Frogman Henry and a Fan From Liverpool

David Hinckley
5 min readApr 16, 2024

Sometime in mid-1961, a 20-year-old music fan in Liverpool bought a 45 rpm copy of Clarence “Frogman” Henry’s “But I Do.”

He wasn’t alone. “But I Do” would reach №3 on the British pop charts, Frogman Henry’s biggest hit there just as it was his biggest hit in the U.S., where it reached №4.

Clarence Henry, right.

After purchasing the record, which was issued in England’s Pye label on a lease from America’s Argo, the fan wrote his name on the label. Five times. Three on one side, two on the other. This also didn’t set him apart. In the early years of rock ’n’ roll and 45 rpm, it was common to identify your records that way.

The downside, irrelevant to most record buyers, was that “defacing” the label diminished the future value of this record to collectors.

Unless the name on the label happens to be “Ringo,” as it was and is on this copy of “But I Do.” It was bought and owned by Richard Starkey, who a year and a half earlier had begun calling himself Ringo Starr and who a year later would become the drummer for the Beatles.

Not the signed copy.

The record — not Ringo — is currently being offered by RR Auction. Bidding closes April 17 and as of April 15 the high bid was $495, meaning it has enjoyed a nice appreciation since 1961.

While music memorabilia gets auctioned all the time, two things are notable about this offering now. The first is that Frogman Henry died on April 7, a few weeks after his 87th birthday. The second is that not long after “But I Do” was released, Frogman and Ringo met and became friends.

Interestingly, Henry first met the Beatles before Ringo joined them. When he was touring England in 1961, Henry told Offbeat magazine in 2004, a promoter took him to meet the aspirational band “in an upstairs club in Piccadilly Circus.”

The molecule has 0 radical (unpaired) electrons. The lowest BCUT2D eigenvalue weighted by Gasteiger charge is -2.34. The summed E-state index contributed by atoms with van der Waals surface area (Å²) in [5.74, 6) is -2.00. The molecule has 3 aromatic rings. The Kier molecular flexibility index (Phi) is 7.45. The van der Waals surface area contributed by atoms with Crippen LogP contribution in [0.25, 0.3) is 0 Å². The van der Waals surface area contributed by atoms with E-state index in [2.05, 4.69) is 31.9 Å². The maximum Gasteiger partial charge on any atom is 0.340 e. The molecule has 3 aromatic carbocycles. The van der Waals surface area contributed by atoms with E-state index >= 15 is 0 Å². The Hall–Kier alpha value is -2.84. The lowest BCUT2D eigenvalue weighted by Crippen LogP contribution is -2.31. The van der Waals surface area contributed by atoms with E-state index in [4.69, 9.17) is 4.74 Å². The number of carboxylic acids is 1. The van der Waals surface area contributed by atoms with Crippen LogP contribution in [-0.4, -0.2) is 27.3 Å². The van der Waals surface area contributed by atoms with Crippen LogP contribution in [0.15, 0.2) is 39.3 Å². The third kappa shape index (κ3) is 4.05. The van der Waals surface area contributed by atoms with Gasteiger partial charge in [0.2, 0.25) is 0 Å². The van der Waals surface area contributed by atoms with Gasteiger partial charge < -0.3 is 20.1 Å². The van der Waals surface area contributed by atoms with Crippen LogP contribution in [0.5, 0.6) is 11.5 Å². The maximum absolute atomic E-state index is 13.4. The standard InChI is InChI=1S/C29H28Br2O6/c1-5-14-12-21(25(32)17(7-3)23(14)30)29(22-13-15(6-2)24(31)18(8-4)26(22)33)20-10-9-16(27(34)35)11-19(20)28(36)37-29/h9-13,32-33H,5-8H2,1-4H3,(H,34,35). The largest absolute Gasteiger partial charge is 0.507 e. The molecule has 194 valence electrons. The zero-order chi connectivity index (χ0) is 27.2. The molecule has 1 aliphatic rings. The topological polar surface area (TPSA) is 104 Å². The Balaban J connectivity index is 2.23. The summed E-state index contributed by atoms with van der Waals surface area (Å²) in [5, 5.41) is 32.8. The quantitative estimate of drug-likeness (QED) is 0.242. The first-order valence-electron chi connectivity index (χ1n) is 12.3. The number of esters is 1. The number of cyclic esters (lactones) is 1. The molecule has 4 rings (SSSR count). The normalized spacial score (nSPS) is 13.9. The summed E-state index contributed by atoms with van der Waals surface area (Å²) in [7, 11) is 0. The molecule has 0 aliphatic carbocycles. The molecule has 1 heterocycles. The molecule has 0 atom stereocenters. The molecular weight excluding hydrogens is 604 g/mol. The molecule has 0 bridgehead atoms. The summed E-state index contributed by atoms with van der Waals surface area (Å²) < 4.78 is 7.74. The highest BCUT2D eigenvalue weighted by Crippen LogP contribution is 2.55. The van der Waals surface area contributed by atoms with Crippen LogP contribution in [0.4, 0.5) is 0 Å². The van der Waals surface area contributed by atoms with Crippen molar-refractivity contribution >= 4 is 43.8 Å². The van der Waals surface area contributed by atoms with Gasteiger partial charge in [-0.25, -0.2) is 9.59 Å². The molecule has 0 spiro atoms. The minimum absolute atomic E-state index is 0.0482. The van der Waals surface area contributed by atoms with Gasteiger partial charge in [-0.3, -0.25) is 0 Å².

At that point, Henry had a hit record and the Beatles did not. By their second meeting, in early 1964, that had, uh, changed.

Henry’s manager, Bob Astor, also worked for NEMS, the British company that arranged for the Beatles’s 1964 American tour. That presumably greased the wheels for Henry, along with Jackie DeShannon and the Bill Black Combo, to become opening acts on the tour’s 18 East Coast dates.

Henry recalled those shows being somewhat different from the concerts he played back home in New Orleans. The swarms of teenage girls, the screaming, the riot police, things like that.

Henry was paid $750 a week, which after expenses came to about $500. When he’d finished his dates, the Beatles gave him a money clip as a token of thanks.

Henry, a happy warrior of the music world, said it was all a great experience.

“I met some snotty entertainers over the years,” he said in a 1994 interview. “But also a lot of nice guys. Paul McCartney was the greatest. Real down-home. And Ringo wanted to find out all about me. We were joined together and became real good friends.”

He did tell Offbeat that the one stab at impromptu music with the Beatles, during a rest stop in Key West, didn’t work out. “We tried to have a jam session,” Henry said. “But I don’t think the Beatles knew too much about music at the time. All they knew was what they played. I was trying to get them to do like the Jimmy Reed or the Bill Doggett beat, things like ‘Honky Tonk,’ but they weren’t too familiar with the blues then.”